(photo via atlantablackstar.com)
article by Tanasia Kenney via atlantablackstar.com
After years of being forced to chose between their hair and staying within regulation, African-American servicewomen in the United States Army are praising revised grooming policies that’ll allow them to don dreadlocks. The Army announced plans to lift the ban on locs early last month in a directive that largely focused on grooming policy changes that pertained to religious accommodations, according to The New York Times.
Buried in the memo was text stating that female service members would now be permitted to wear “dreadlocks/locs,” as long as the strands are less than 1/8 inch wide, the scalp grid is uniformed and neat, and, when gathered, all the hair fits into the authorized bun size of 3 1/2 inches wide by 2 inches deep, as stated under Army Regulation 670-1.
The change was happily welcomed by African-American servicewomen, who, in April 2014, were outraged after the Army enacted policies that explicitly prohibited locs, twists, braids and other protective hairstyles common in the African-American community. Many argued that the regulations were confusing, discriminatory and left Black servicewomen with little hairstyle options while in uniform.
To read more, go to: U.S. Army Finally Lifts Ban on Dreadlocks, Black Service Members Rejoice – Atlanta Black Star
Educator and Missionary Sarah Bailey (photo via blackamericaweb.com)
article by Lori Lakin Hutcherson (follow @lakinhutcherson)
Sarah Randolph Bailey, born 1885 in to freed slaves, was a longtime educator and missionary who saw the value in troubled young girls and volunteered her time to provide guidance.
After earning her teaching degree and working at a rehabilitation and detention center for girls in Macon, Georgia, Bailey had the vision to organize young women for the Young Women’s Christian Association’s (YWCA) Girl Reserves group.
In 1935, Bailey gathered informal groups of Black girls and started giving them the opportunity to learn life skills and lessons, much like their white counterparts in the Girl Scouts. After organizing some 15 Girl Reserve troops in Georgia, Girl Scouts, U.S.A. took notice and invited Bailey to organize the first Black Girl Scouts troop in Macon. (The Girl Scouts started integrating troops in 1913 and the first African-American troop formed in 1917.) Bailey’s group was formally introduced as official Scouts in 1948.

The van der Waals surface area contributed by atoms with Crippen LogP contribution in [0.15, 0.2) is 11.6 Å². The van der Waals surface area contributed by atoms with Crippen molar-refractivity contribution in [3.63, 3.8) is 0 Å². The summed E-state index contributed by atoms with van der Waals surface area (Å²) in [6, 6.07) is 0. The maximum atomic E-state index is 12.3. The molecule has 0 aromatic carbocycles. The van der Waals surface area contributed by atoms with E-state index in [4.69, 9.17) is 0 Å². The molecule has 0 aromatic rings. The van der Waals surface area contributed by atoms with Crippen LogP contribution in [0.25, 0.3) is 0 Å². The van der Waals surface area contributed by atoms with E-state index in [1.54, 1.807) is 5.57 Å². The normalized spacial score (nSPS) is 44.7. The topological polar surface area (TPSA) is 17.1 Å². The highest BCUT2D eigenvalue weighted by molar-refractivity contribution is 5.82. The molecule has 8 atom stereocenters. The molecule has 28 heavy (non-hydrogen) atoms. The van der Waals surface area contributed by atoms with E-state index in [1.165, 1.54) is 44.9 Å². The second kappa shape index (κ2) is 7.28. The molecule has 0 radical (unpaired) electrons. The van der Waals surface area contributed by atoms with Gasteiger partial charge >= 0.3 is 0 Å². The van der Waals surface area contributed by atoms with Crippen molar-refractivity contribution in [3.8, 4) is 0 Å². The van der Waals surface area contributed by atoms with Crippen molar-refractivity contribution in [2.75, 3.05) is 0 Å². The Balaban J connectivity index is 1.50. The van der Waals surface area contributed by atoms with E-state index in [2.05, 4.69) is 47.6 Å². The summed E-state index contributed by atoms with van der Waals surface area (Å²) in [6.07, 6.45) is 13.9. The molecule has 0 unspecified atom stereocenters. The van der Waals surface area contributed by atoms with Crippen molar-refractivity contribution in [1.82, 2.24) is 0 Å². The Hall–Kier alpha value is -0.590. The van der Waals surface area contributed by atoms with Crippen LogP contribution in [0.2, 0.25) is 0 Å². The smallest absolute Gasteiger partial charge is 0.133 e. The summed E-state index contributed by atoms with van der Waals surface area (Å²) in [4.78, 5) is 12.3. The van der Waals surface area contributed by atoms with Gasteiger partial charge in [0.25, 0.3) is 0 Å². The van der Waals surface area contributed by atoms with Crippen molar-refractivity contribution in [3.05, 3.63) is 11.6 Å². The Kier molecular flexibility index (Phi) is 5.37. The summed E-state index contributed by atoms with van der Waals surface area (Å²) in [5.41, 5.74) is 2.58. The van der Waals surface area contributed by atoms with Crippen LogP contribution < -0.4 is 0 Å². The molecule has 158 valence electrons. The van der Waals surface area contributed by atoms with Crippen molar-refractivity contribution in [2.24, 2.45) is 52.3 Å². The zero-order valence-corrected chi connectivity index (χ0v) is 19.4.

“I shall be rewarded on Earth according to the way I’ve lived. To me, a healthy body, sound mind, and equal opportunities mean more than wealth; and happiness and success are the products of our gifts to the world and of our fairness and sincerity to ourselves and others.” — Sarah Randolph Bailey
Bailey was also named the chairwoman for the Macon Girl Scout’s Central Committee and earned the “Thanks” badge, the Scouts’ highest honor given to an adult. In 1961, a permanent campsite was named in her honor. She also worked as a district and council leader before passing in 1972. In 1994, The Macon Girl Scouts Center was renamed the Sarah Bailey Service Center. She was also the subject of a dedicated exhibit at Macon’s Tubman Museum in 2014.
A video about Bailey’s life and service to helping shape and empower young women can be seen here.
Original source: Little Known Black History Fact: Sarah Bailey | Black America Web
Alaska Airlines Flight Attendant and Hero Sheila Fedrick (photo via clutchmagonline.com)
article via clutchmagonline.com
Sheila Fedrick by all accounts should be considered a hero.
Fedrick, 49, a flight attendant working for Alaska Airlines, said she noticed a disheveled girl who looked to be 14-15 years old, with a well-dressed man, and something told her the scenario was wrong. So she jumped to action. Fedrick said she tried to talk to them, but the man became angry and rude.
“I left a note in one of the bathrooms,” Fedrick said. “She wrote back on the note and said ‘I need help.’” Fedrick says she called the pilot and told him about the passengers. When the plane landed, police were waiting in the terminal. Fedrick was correct, the girl was a victim of sex trafficking, and now more flight attendants are being trained on how to spot them.
Nancy Rivard, founder of Airline Ambassadors, says since 2009 Airline Ambassadors has been working to make sure that when a trafficker flies with a victim, the flight crew is trained to spot and report them.Rivard said the protocol includes the flight attendant informing the pilot, who then informs the authorities on the ground, who are at the gate when the plane lands.
To read more, go to: Black Flight Attendant Saves Young Girl From Sex Trafficking